Juvenile Detention Makes Teens Worse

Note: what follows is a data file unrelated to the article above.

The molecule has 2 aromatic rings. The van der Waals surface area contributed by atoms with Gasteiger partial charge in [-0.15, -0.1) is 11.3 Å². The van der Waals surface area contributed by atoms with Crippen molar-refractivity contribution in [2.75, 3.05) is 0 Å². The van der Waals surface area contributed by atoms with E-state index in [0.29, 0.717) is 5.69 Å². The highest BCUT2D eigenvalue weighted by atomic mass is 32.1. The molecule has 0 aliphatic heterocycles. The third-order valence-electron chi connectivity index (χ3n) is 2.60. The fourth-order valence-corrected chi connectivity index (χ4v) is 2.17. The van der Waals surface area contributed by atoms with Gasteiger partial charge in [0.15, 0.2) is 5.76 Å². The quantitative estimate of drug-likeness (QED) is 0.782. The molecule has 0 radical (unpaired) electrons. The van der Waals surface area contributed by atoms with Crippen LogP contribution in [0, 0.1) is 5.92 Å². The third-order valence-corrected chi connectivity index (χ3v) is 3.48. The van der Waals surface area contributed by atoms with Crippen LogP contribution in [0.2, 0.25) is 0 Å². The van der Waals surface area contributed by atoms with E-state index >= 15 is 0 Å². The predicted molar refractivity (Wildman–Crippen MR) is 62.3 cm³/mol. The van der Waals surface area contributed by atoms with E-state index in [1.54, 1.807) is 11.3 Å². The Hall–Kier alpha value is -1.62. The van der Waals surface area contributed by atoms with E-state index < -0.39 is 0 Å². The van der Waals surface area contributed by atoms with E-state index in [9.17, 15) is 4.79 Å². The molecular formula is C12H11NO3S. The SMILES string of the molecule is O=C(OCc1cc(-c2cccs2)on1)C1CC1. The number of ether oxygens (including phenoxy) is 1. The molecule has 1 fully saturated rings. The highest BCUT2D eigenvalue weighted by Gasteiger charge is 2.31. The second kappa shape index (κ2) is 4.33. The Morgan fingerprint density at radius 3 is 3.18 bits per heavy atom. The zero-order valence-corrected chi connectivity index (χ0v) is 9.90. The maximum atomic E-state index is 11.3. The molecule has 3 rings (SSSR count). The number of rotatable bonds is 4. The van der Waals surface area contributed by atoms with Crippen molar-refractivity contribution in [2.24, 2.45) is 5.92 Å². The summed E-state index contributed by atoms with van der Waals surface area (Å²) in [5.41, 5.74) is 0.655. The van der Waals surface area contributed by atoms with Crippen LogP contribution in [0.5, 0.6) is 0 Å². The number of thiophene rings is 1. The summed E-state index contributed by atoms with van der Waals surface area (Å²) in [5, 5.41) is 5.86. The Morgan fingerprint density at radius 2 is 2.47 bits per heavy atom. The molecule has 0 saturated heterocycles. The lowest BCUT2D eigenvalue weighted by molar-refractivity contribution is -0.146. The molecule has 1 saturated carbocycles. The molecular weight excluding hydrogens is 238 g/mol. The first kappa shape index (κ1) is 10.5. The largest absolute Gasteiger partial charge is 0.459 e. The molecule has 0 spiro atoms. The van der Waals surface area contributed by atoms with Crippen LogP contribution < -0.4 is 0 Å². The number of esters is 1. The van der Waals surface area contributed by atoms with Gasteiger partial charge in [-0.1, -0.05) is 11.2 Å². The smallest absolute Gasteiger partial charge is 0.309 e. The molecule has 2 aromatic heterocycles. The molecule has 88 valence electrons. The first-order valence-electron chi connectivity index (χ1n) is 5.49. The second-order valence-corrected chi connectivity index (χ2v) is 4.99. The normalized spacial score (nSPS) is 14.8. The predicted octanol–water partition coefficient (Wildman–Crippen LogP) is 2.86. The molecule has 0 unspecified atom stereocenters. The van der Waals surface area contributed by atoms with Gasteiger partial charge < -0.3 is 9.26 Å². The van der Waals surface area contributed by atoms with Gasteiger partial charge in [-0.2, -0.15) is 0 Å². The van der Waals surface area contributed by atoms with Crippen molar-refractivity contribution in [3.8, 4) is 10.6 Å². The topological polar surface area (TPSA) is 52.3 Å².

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There are numerous critics of the juvenile justice system, and while most of their denunciations remain the same as those of the justice system at large, an ample portion of their criticisms revolve around the claim that incarcerating young people not only doesn’t work in deterring or rehabilitating them, but makes them worse and leads to adult misconduct. A report noted that youth sent to juvenile prison were 37 times more likely to be arrested as adults (Szalavitz, 2009). Another major problem some cite with the juvenile justice system is that most delinquent offends have some form of mental illness, and that while studies have shown that mental health treatment would be a better alternative, they are simply ignored or incarcerated (Ramirez, 2008), completely contradictory to the core values of the juvenile justice system which stresses rehabilitation and restitution above all else. Nevertheless, it is obvious that there are flaws in the system, and how glaringly obvious they may be depends on ones’ perception. A host of various cases show that the state of juvenile justice does not match up with current times and circumstances that differ from the time the system was set in place. Youths now are engaged in severe violent crimes, gang activity, and a multitude of other offense that depict a shift in the social and cultural ambience of the country. With that said, it seems apparent that the system needs to adapt to these current changes, but before that happens (if it ever does) there are many juvenile delinquents that that have been failed by the system in place. One of these people is Quantel Lotts. Like most kids who grow up in improvised urban areas across the United States, Quantel Lotts was raised in an environment ... ... middle of paper ... ...e of Justice . Initiative, E. J. (2007). Cruel and Unusual: Sentencing 13 and 14- Year- Old Children to Die in Prison . Montgomery : Equal Justice Initiative . Liptak, A., & Petak, L. F. (2011, April 20). Juvenile Killers in Jail for Life Seek a Reprieve. The New York Times . Lotts, Q. (2012, March 19). tried as an adult and locked away for life at age 14. (E. Pilkington, Interviewer) National Institute of Mental Health . (2011). The Teen Brain: Still Under Construction . Besthesda : U.S. Department of Health and HUman Services . Ramirez, F. (2008, April/May). Juvenile Delinquency: Current Issues, Best Practices, and Promising Approaches. GPSOLO . Steinberg, L. D. (1987). Family processes at adolescence: A developmental perspective. Family Therapy, 77-86. Szalavitz, M. (2009, August 07). Why Juvenile Detention Makes Teens Worse. Time Magazine.

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